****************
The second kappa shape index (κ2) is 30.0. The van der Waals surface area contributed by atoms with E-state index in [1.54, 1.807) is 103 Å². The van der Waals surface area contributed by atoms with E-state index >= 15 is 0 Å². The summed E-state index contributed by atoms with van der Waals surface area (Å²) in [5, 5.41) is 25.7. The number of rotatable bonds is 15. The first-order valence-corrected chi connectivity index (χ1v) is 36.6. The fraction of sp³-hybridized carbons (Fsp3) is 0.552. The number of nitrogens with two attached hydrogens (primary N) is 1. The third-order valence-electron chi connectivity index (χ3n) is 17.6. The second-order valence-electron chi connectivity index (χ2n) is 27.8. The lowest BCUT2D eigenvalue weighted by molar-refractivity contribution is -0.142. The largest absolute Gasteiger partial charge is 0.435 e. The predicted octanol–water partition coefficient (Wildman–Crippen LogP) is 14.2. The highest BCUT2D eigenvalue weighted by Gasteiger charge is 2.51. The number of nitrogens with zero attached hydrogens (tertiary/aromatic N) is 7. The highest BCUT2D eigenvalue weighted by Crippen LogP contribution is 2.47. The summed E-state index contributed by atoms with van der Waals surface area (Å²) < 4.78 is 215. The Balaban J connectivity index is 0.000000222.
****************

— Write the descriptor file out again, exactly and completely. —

The second kappa shape index (κ2) is 30.0. The van der Waals surface area contributed by atoms with E-state index in [1.54, 1.807) is 103 Å². The van der Waals surface area contributed by atoms with E-state index >= 15 is 0 Å². The summed E-state index contributed by atoms with van der Waals surface area (Å²) in [5, 5.41) is 25.7. The number of rotatable bonds is 15. The first-order valence-corrected chi connectivity index (χ1v) is 36.6. The fraction of sp³-hybridized carbons (Fsp3) is 0.552. The number of nitrogens with two attached hydrogens (primary N) is 1. The third-order valence-electron chi connectivity index (χ3n) is 17.6. The second-order valence-electron chi connectivity index (χ2n) is 27.8. The lowest BCUT2D eigenvalue weighted by molar-refractivity contribution is -0.142. The largest absolute Gasteiger partial charge is 0.435 e. The predicted octanol–water partition coefficient (Wildman–Crippen LogP) is 14.2. The highest BCUT2D eigenvalue weighted by Gasteiger charge is 2.51. The number of nitrogens with zero attached hydrogens (tertiary/aromatic N) is 7. The highest BCUT2D eigenvalue weighted by Crippen LogP contribution is 2.47. The summed E-state index contributed by atoms with van der Waals surface area (Å²) < 4.78 is 215. The Balaban J connectivity index is 0.000000222.